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Immerse yourself in the majestic landscape of the Lake District by walking along some of the most picturesque and dramatic walking routes England has to offer, enjoying the freedoms of walking in at your own pace, in your own time. Drink in the landscapes, the fells (hills), dales (valleys) and the lakes and the stunning colours and light from Easter until the onset of winter. Enjoy the history and heritage of England’s Lake Country and rediscover the English countryside by walking on your own, as a couple or bringing friends and family to walk with you.
We take all the hassle out of walking by including all luggage transfers, organising and booking all accommodation, lunch and dinner recommendations, providing maps, GPS instructions, and by recommending all the iconic views and vistas on route as well as the towns and villages, estates, gardens, ancient sites and more along the way. There is so much to the see – by lifting up your eyes every step of the way!
Step back in time on one of our idyllic walks through the heart of the English countryside, along routes used since prehistoric times, winding through villages, tracing ridgeways, climbing mountains and following paths down into woodlands and valleys, and with panoramic views around every corner. These linear journeys are the perfect way to discover England at its finest.
Most guests will stay the night before the tour in Windermere and we are more than happy to arrange additional accommodation, please ask when booking! There is much to do in this village set on the shore of the Lake District’s largest lake and it is the perfect place to relax and settle into the local area before beginning your walking trip.
After meeting your guide and following a full safety briefing you depart Bowness on Windermere and catch the famous Ferry House Ferry over the lake. Our route allows you to walk close to the shore of the lake and over the rolling hills to Hawkshead before heading gently downhill to the charming village of Coniston and a well-earned night to relax.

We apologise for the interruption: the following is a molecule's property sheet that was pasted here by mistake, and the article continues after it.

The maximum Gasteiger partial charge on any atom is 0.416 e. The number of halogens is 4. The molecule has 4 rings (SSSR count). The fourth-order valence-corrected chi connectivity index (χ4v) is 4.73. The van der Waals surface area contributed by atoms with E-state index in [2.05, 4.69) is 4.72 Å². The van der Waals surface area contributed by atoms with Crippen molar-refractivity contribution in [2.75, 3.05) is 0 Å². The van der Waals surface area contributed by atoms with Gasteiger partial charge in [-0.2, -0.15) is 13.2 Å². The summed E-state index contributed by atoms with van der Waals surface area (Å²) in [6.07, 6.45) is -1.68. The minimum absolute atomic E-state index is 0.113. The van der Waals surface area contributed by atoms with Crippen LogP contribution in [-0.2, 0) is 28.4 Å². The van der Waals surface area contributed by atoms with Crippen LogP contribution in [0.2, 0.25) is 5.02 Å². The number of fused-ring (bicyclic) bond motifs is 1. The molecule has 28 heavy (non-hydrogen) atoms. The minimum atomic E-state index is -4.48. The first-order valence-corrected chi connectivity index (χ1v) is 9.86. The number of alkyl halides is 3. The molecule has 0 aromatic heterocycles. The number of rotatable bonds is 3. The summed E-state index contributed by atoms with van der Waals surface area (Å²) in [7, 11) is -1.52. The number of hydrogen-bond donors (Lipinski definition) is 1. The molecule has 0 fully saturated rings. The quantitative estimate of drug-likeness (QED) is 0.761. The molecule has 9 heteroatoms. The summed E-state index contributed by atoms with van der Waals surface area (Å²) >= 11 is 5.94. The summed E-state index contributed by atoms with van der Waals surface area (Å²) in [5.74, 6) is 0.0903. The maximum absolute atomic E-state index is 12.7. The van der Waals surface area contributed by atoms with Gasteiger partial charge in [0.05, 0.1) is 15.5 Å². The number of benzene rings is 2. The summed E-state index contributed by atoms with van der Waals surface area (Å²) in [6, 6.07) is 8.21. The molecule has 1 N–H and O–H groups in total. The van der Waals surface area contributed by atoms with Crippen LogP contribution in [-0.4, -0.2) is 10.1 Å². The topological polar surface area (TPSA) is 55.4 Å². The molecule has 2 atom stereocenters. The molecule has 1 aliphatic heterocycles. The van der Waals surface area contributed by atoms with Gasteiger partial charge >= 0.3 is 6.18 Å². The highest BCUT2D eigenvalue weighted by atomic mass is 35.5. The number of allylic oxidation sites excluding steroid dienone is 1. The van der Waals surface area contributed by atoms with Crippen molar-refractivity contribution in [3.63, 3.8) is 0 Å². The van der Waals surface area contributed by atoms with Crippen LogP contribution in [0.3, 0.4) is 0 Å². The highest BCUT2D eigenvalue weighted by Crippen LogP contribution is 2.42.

Mileage: 9 miles
Heading out of Coniston our walking route follows the old Walna Scarr Road below the Old Man of Coniston, travelling through the beautiful and remote Duddon Valley before walking around the side of Harter Fell and following the River Esk to Eskdale. The walking is generally easy but you will actually ascent more on this day than any other – with the total of approaching 950m / 3000ft.
There is the option for a different or additional walk on this day by climbing the famous Old Man of Consiton. ‘Old man’ is Norse for a pile of stones or cairn and Consiton is the King’s Town, so it roughly translates as the Old Cairn of King’s Town. It is the highest peak in the Furness Fells at 803 meters in height. From here you climb the Hardknott Pass, a steep and twisting road that is great fun for those looking for a challenge, into Eskdale. Known as the steepest road in England you’ll certainly have earned your dinner by taking on this challenging route.
Mileage: 11 miles
Following the river Esk downstream we cross over the old Eskdale to Ravenglass railway line and after an easy climb via Iron Fell you arrive at Wast Water, where there is a choice to walk on the road on the Eastern side of the lake or take on the loose scree slopes on the western bank to the to the Wasdale Head Inn. A stunning loop, and a shorter day which allows those looking for a longer route to consider the climb up Scafell, as a substitute walk for the day, England’s highest mountain.
Mileage: 8 miles
From Wasdale Head the route heads through Mosedale before you climb up to the col (saddle) of Black Sail Pass to be rewarded with a grand view into Ennerdale with a wide range of peaks forming a superb backdrop. You then head into Ennerdale before a gentle climb brings you to Scarth Gap Pass and into the Buttermere Valley. Buttermere is a beautiful, quiet valley possessing two lakes and well worth an afternoon of pottering around. There is an additional great walk around the lake itself.
Mileage: 8 miles